In this week’s web publishing roll up, Tina Brown, former editor of Tatler, Vanity Fair and Talk, wants you to know that “American newspapers are dying mostly because they were so dull for so long a whole generation gave up on them” and not because the internet is killing them.

Reversing the Print-to-Web Trend

Keeping that in mind, I wonder what she’d say about Condé Nast, Meredith and Hearst who are making attempts to bring back their defunct print rags or create print versions of popular websites. While this seems to go against the print-to-web trend of the past few years, it might just be an effort to capitalize on a slightly better economic outlook.

Most of the magazines looking to resurrect themselves in print are food-themed, such as Gourmet and Domino, a niche that has a loyal and often economically-viable following.

Some of the new publishing endeavors may come back as bookazines -- a term that refers to a hybrid between a magazine and a soft-cover book, which often cost more and includes user-generated content from their websites.

Press+ on Track to Innovate Online Payment Model

Journalism Online’s Reader Revenue Platform is slated to launch very soon. Press+, as it’s better known, could innovate the online pay process for newspapers. The payment flexibility that Press+ is slated to offer makes it attractive to affiliates who can choose to charge readers outside their traditional circulation, or set up a voluntary fee process. As well, it aims to let any consumer with a Press+ account enter payment information only once to use the account for any publisher taking part -- similar to the way Amazon and other ecommerce sites do.

Press+ has been in private beta for weeks and has kept the list of affiliate testers hush-hush, although it’s known that the New York Times and GlobalPost will are among the publishers who plan to incorporate Press+.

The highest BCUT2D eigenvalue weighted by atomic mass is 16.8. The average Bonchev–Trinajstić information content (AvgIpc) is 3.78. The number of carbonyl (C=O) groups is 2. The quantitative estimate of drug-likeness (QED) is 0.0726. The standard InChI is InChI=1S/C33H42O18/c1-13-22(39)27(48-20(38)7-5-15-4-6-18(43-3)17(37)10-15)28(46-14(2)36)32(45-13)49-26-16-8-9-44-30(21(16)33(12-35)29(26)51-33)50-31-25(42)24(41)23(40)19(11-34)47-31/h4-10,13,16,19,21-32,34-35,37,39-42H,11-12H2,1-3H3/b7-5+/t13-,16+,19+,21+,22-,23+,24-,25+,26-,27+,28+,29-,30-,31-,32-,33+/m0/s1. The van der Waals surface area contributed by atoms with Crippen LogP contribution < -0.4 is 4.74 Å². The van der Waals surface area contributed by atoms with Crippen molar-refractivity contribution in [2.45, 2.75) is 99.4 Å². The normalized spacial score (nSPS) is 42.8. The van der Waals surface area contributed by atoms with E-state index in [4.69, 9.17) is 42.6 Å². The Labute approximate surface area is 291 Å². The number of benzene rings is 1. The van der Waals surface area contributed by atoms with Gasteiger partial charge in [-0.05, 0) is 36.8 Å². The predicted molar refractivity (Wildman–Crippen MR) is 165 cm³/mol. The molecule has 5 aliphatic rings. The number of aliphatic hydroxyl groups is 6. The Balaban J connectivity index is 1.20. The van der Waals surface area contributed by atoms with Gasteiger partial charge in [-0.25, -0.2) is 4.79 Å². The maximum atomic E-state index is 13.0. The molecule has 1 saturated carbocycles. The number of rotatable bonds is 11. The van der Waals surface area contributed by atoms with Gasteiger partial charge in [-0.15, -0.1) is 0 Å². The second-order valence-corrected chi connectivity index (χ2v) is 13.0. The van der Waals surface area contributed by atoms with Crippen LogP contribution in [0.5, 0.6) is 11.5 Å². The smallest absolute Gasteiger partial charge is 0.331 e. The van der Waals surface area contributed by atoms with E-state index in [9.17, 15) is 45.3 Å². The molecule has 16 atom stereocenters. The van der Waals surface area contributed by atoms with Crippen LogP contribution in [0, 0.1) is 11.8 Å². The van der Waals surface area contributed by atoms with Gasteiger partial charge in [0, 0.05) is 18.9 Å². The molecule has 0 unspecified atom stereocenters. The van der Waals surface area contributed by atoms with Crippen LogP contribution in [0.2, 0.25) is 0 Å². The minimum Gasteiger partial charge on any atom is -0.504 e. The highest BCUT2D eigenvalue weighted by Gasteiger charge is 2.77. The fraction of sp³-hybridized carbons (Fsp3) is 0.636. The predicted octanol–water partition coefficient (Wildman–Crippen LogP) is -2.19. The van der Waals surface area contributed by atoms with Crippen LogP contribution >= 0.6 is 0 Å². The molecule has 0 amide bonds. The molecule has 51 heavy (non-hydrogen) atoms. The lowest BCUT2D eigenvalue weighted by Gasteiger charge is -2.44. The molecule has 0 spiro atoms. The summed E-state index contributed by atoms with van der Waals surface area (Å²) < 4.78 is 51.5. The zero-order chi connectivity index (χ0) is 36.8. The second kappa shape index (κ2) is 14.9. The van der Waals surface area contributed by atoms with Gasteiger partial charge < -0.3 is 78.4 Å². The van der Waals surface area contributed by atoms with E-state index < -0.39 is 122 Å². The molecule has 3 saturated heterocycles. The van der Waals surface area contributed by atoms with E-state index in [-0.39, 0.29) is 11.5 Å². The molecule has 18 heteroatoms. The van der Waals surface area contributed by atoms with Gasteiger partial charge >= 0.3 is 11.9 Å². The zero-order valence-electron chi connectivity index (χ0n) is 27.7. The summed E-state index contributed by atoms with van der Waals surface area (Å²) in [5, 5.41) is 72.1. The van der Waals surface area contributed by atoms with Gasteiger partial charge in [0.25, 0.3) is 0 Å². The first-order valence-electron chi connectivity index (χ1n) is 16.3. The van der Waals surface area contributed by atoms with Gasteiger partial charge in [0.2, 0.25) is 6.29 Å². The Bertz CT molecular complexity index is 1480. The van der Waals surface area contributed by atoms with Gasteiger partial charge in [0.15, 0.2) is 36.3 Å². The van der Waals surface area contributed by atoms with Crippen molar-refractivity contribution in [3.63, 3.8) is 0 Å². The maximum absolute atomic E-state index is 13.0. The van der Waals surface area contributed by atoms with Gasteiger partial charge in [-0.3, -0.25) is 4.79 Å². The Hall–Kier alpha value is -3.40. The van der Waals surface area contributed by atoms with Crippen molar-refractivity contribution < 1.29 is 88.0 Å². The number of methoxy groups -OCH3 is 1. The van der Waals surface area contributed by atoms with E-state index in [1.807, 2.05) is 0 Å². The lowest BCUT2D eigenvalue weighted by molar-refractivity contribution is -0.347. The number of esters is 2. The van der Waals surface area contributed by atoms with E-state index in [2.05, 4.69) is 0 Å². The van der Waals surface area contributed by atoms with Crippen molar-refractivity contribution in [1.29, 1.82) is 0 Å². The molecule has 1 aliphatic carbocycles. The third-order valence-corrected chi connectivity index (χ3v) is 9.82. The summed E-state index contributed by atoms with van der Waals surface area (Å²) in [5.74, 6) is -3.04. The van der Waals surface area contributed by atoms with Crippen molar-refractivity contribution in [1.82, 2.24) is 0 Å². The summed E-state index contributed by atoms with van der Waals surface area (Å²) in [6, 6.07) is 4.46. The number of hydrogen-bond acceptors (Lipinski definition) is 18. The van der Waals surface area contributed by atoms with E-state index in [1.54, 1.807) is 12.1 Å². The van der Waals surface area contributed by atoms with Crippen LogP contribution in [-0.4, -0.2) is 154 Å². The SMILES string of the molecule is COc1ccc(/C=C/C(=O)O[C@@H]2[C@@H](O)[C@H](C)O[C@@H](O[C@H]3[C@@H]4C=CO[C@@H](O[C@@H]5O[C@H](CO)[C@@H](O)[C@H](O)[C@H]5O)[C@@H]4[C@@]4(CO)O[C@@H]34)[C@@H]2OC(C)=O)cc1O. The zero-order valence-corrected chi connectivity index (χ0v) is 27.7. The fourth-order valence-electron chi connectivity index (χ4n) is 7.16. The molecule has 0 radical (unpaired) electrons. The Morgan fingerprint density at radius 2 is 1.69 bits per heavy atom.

A recent memo from Steven Brill and Gordon Crovitz, the brains behind the new platform, indicated that everything is ready and their eventual launch will “equip [publishers] with market intelligence and experience so that you can incorporate best practices in your own careful launches.”

Apples & Stanzas

Last week Apple introduced iBooks, an anticipated feature of the iPad that will provide readers with more e-reader options. Less than a week later, the Amazon-owned Stanza iPhone e-books app released an upgrade in which the version notes stated: “Removed ability to share books via USB as required by Apple.”

Stanza, a leading iPhone e-book app, had previously allowed users to transfer books from their computers to the handset using both cable and WiFi via an accompanying desktop application. Only the WiFi sync feature remains.

The update confused plenty, and speculation spread about how Amazon’s prominence in the e-Book app market may prove to be one of Apple’s biggest challenges. In the end however, Apple made it known that they had “requested Stanza remove the USB functionality in their app as it was a simple case of the developer using private APIs in violation of the developer agreement.”